I have believed for some time that one obvious strategy is to accumulate shares in quoted residential estate agents. Because of their branch networks and consequent high overheads, any pick-up in prices and activity in the housing market translates into dramatically higher profits.
This has worked to their disadvantage over the past three years, during the worst residential property slump in decades. But there are now unmistakable signs of improvement both in prices and levels of activity. The largest building society, Halifax, and its rival Nationwide, are looking for average house prices to rise by 5 per cent this year, accompanied by an increase in activity by perhaps up to 15 per cent.
A pointer to what may lie ahead for the sector can be found in a parallel between estate agents and stockbrokers. The latter do well when stock markets are buoyant. Just how well has been indicated by a profits explosion at Smith New Court, the quoted stockbroker and market-maker, where shares have more than quintupled since August 1992 - and still look cheap.
By contrast, shares in the largest quoted estate agency, Hambro Countrywide, have slightly more than doubled over the same period to 86p.
My bullish thesis is going to be tested quickly, since of the three quoted residential estate agencies, Savills, at 96p, is reporting its interim figures on Thursday and the central London specialist John D Wood, at 84p, a week later. The results will certainly show continuing improvement from the dreadful conditions in the second and third quarters of 1992 and should be accompanied by positive statements on prospects. But the real case for all the shares is the prospects for housing markets in the mid-1990s.
The big bull is Savills, which has astonished other observers with a seemingly outlandish forecast that central London house prices could rise by 25 per cent in 1994. Director Victoria Mitchell vigorously defends the forecast, based on factors such as affordability, the encouragement of foreign buyers because of the weak pound, and a belief that prices fell too low in 1992. Even with such a recovery, she expects prices will still be significantly below the peaks of 1989-90.
Outside central London the recovery will lag, with rises of 15 to 20 per cent within the M25 and perhaps 10 per cent in the country at large, according to Savills. The figures are based on the company's own indices, which already show an 11 per cent recovery in central London prices for 1993 against its forecast of 10 per cent at the beginning of the year - which raised eyebrows at that time.
An important point about all the estate agents is that they do not just sit taking a turn on house sales. Savills is divided roughly 50-50 between residential and commercial (and that market also is improving dramatically) and it aims to make 60 per cent of profits from professional services, such as valuations and surveying, where business is less cyclical than on the commission side.
Hambro Countrywide, which strengthened its balance sheet by selling its legal protection business into the recently floated Hambro Insurance Services, also has a rapidly growing wholly-owned life and general insurance subsidiary, Hambro Guardian. Launched five years ago, this has grown into a substantial business selling endowment policies and other property-related insurance. It has just come to the end of a five- year reinsurance and administration deal with Guardian Royal Exchange, which means that all the profits will now accrue to Hambros, although Guardian retains an interest with a 22 per cent share stake in Hambro Countrywide. Recovery in the housing market would give a dramatic boost to Hambro Guardian's growth.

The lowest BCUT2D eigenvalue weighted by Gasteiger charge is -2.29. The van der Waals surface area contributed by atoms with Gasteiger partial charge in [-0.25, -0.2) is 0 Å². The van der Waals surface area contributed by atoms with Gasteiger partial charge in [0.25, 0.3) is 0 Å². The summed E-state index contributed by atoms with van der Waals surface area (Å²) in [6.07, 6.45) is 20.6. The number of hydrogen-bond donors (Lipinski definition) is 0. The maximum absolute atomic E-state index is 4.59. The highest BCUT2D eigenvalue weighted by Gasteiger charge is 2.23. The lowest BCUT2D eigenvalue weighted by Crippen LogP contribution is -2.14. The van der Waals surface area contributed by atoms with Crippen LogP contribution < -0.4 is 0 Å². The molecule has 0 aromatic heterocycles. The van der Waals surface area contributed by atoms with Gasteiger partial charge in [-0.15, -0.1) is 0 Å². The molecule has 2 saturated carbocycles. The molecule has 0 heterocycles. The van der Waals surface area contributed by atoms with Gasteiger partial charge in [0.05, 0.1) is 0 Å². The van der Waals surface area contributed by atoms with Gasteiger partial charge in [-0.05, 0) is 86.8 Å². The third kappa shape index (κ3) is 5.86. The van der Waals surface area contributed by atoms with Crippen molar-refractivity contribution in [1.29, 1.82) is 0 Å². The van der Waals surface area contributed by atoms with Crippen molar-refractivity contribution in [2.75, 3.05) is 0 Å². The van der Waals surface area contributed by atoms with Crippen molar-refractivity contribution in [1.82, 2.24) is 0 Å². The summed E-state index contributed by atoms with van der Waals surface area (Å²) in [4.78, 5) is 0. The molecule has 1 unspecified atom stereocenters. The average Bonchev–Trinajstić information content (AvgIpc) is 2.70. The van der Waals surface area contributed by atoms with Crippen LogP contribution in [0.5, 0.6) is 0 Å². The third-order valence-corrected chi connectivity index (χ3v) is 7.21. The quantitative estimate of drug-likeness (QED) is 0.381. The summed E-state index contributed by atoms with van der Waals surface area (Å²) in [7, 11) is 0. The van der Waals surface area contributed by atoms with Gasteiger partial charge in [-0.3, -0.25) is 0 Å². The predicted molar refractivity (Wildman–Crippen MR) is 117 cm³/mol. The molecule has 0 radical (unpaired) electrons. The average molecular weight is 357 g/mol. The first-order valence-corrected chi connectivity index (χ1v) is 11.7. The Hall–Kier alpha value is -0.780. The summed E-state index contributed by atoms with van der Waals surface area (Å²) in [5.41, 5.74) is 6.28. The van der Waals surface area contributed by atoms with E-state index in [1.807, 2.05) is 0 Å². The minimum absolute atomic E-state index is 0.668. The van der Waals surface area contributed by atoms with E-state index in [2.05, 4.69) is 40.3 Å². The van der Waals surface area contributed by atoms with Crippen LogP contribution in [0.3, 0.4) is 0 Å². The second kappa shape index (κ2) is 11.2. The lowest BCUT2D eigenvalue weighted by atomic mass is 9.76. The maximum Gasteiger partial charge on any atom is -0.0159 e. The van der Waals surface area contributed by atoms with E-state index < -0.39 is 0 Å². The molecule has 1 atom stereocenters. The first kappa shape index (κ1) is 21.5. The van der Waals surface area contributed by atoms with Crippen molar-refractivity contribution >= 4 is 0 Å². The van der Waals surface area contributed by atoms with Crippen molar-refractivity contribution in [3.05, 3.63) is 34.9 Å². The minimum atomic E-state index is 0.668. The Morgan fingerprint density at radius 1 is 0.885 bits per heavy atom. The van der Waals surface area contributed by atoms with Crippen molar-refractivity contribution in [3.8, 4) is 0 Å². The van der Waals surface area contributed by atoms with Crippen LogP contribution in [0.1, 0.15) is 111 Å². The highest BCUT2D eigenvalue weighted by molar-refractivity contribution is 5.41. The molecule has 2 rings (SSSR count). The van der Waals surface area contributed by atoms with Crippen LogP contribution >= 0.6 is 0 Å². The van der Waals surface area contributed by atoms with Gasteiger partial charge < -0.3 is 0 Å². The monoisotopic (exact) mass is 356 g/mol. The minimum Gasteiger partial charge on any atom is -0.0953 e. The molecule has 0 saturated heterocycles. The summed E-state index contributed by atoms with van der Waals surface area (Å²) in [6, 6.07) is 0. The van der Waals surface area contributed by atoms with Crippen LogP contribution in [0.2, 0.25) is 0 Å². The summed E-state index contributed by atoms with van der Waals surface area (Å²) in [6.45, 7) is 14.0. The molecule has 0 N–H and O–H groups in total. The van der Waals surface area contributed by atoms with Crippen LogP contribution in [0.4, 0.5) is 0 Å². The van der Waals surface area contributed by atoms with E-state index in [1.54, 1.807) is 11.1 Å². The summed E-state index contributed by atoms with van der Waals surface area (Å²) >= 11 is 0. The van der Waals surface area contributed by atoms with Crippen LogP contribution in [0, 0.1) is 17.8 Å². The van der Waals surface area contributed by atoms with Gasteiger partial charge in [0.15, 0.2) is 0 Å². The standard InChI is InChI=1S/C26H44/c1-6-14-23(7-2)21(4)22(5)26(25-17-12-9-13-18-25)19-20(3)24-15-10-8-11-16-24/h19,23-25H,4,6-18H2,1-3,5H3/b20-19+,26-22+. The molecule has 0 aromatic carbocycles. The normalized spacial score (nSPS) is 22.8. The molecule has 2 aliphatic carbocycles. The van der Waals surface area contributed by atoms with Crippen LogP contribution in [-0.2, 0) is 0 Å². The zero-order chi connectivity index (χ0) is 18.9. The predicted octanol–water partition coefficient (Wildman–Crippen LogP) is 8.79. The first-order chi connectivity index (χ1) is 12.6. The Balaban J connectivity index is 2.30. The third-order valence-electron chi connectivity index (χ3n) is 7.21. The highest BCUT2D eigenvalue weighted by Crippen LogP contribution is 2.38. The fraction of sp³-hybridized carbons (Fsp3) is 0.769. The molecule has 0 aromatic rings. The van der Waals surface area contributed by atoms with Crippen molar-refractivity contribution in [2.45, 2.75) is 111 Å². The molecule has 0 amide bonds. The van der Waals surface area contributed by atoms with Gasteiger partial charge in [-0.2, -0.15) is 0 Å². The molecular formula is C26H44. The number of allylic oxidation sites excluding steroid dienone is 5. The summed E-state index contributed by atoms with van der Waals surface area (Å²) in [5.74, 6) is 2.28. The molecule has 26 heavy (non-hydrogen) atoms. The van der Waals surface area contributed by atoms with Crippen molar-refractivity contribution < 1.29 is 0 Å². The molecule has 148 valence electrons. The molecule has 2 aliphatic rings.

But the real fireworks will come on the housing side, as a huge chunk of any incremental income from higher house prices and transaction levels flows straight to the bottom line. Some idea of how tough it has been is given by the fact that the group reported overall losses for four successive years from 1989 to 1992. It returned to modest profit in the first half of the financial year, discounting the pounds 11m gain on the sale of Hambro Legal Protection. A pointer to second-half prospects is that agreed house sales in the hands of lawyers were up 80 per cent. It looks just a matter of time before the group's profits and share price take off in the style of Smith New Court, especially given that the average commission rate on a sale has increased by 25 per cent or so over levels in the 1980s.
John D Wood (with no connection, incidentally, to John D Wood Commercial) was understandably guarded on specifics so close to its results, and was sceptical of the notion that London house prices could rise by 25 per cent this year. If they do, however, this tightly run business, with eight of its 14 offices in wealthy areas of London, should do very well.
An intriguing variant on the straight residential agency - and one with recovery potential that is every bit as exciting - is the Christie Group at 60p, an agency and valuer with 11 branches and a dominant share of the market in hotels, pubs, nursing homes and convenience stores. Activity and price levels in the leisure-related fields have taken a battering, with volumes down by half on the 1989 peak and prices down about a third, in an almost exact parallel with what has happened in the residential market.
Like others, Christie has focused on fee-earning professional services, but has still had three years of losses, with the low point in its markets as recent as the beginning of last year. Since then corporate demand has begun to revive, and the group reported a tiny profit for the first half to end-September 1993, although no dividend as yet. It is still an act of faith to buy, but I am convinced investors prepared to take a view will be handsomely rewarded.
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